In writing for Ritual and Event, Aaron Kerner stated, "the 1956 Godzilla, King of the Monsters transforms Gojira into a run of the mill science fiction film."[30] William Tsutsui criticized the film for watering down the original themes, stating, "although Gojira was not exactly eviscerated in this transition, with the terrifying charm of the monster thankfully surviving the cinematic surgery, much of the emotional power, intellectual depth, social relevance, and visceral impact of Gojira was lost in its translation to US movie screens."[31]

Author David Kalat felt that Burr’s narration during Godzilla’s rampage improves upon the original scene, stating, “Burr’s speeches here are chilling, and memorable.”[32] Kalat further praised how the narration renders Burr’s character as impotent, stating, “not even the American hero can save the day this time.”[33]

Home mediaEdit

Godzilla, King of the Monsters! was released on DVD and VHS by Simitar in 1998[34] and on DVD and VHS by Classic Media in 2002.[35]

In 2006, Classic Media and Sony BMG Music Entertainment Home Entertainment released a two-disc DVD set titled Gojira: The Original Japanese Masterpiece. This release features both the 1954 film and the 1956 American version, making the original Japanese version of the film available on DVD in North America for the first time. This release features theatrical trailers for both films, audio commentary tracks on both films with Godzilla scholars Steve Ryfle (author of Japan’s Favorite Mon-Star: The Unauthorized Biography of the Big G) and Ed Godziszewski (editor of Japanese Giants Magazine), two 13-minute documentaries titled "Godzilla Story Development" and "Making of the Godzilla Suit," and a 12-page essay booklet by Steve Ryfle. This release also restores the original ending credits of the American film which, until recently, were thought to have been lost.[36]

In 2012, the Criterion Collection released a "new high-definition digital restoration" of Godzilla on Blu-ray and DVD. This release includes a remaster of the 1956 American version, Godzilla, King of the Monsters, as well as other special features such as interviews with Akira Ikufube, Japanese film critic Tadao Sato, actor Akira Takarada, Godzilla performer Haruo Nakajima, effects technicians Yoshio Irie and Eizo Kaimai and audio commentaries on both films by David Kalat, author of A Critical History and Filmography of Toho’s Godzilla Series.[37][38]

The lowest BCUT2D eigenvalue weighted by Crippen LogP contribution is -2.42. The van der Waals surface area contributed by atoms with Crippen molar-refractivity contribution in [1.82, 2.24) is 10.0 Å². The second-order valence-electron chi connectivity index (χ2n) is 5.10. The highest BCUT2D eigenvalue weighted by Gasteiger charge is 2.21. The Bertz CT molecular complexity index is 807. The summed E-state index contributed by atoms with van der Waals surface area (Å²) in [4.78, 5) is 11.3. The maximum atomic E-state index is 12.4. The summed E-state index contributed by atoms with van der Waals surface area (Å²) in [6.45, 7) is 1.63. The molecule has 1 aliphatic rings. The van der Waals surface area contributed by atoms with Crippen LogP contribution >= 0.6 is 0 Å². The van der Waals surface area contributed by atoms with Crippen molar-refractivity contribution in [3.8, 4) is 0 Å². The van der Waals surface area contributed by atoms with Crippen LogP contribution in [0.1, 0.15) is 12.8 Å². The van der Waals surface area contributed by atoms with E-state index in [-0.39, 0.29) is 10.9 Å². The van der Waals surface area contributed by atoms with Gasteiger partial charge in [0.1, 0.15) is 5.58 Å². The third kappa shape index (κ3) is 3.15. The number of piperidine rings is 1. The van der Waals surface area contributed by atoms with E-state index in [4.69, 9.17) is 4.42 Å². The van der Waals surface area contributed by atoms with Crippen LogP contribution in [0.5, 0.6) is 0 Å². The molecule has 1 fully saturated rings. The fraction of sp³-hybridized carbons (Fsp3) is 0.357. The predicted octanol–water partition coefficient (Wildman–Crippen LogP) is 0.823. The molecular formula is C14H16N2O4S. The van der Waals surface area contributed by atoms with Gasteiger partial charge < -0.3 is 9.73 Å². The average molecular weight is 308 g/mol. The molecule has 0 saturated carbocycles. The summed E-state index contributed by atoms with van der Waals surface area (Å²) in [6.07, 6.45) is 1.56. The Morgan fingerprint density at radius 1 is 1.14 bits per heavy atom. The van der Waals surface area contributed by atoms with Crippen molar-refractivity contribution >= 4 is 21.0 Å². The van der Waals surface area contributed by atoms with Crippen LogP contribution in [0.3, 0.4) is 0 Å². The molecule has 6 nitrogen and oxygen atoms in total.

In 2014, Classic Media reissued Gojira and Godzilla, King of the Monsters! in a 2-disc DVD release, to commemorate the release of Legendary's Godzilla film. This release retained the same specs and features as the 2006 DVD release.[39] In 2019, the film was included as part of a Blu-ray box set released by the Criterion Collection, which included all 15 films from the franchise's Shōwa era.[40]

Italian re-release Edit

Theatrical poster for the 1977 Italian re-release.

In 1977, Italian filmmaker Luigi Cozzi released to Italian theaters a further modified and colorized version of Godzilla, King of the Monsters, with a soundtrack that used a magnetic tape process similar to Sensurround. Though the Italian colorized version was released as Godzilla, it is referred to by fans, and Cozzi himself, as Cozzilla. Cozzi coined the title Cozzilla as a pen-name when he was writing for magazines, and later adopted it as the production company name for re-releasing the film. According to Cozzi, Toho had licensed the colorized version to Turkey. Cozzi noted that his colorization was the first attempt ever done at colorizing a black-and-white film.[41]

Due to the success of the 1976 remake of King Kong, Cozzi attempted to cash in on the film's success by re-releasing Gorgo. Cozzi, however, was unable to acquire the film because "the King Brothers asked for too much money". Cozzi then chose Godzilla as a second option. He originally intended to acquire the 1954 film, but Toho was only able to provide negatives for the 1956 American version. Cozzi's regional distributors refused to release it after discovering the film was in black-and-white, so he chose to colorize the film to secure its release. Cozzi renegotiated with Toho, gaining their approval. Included in the new deal was that Toho retained sole ownership of the colorized negative. Cozzi had final approval over the stock footage, music, and the colorization. At the time, theatrical films were required to run 90 minutes. Therefore, Cozzi was "forced" to add the stock footage to extend the film's runtime: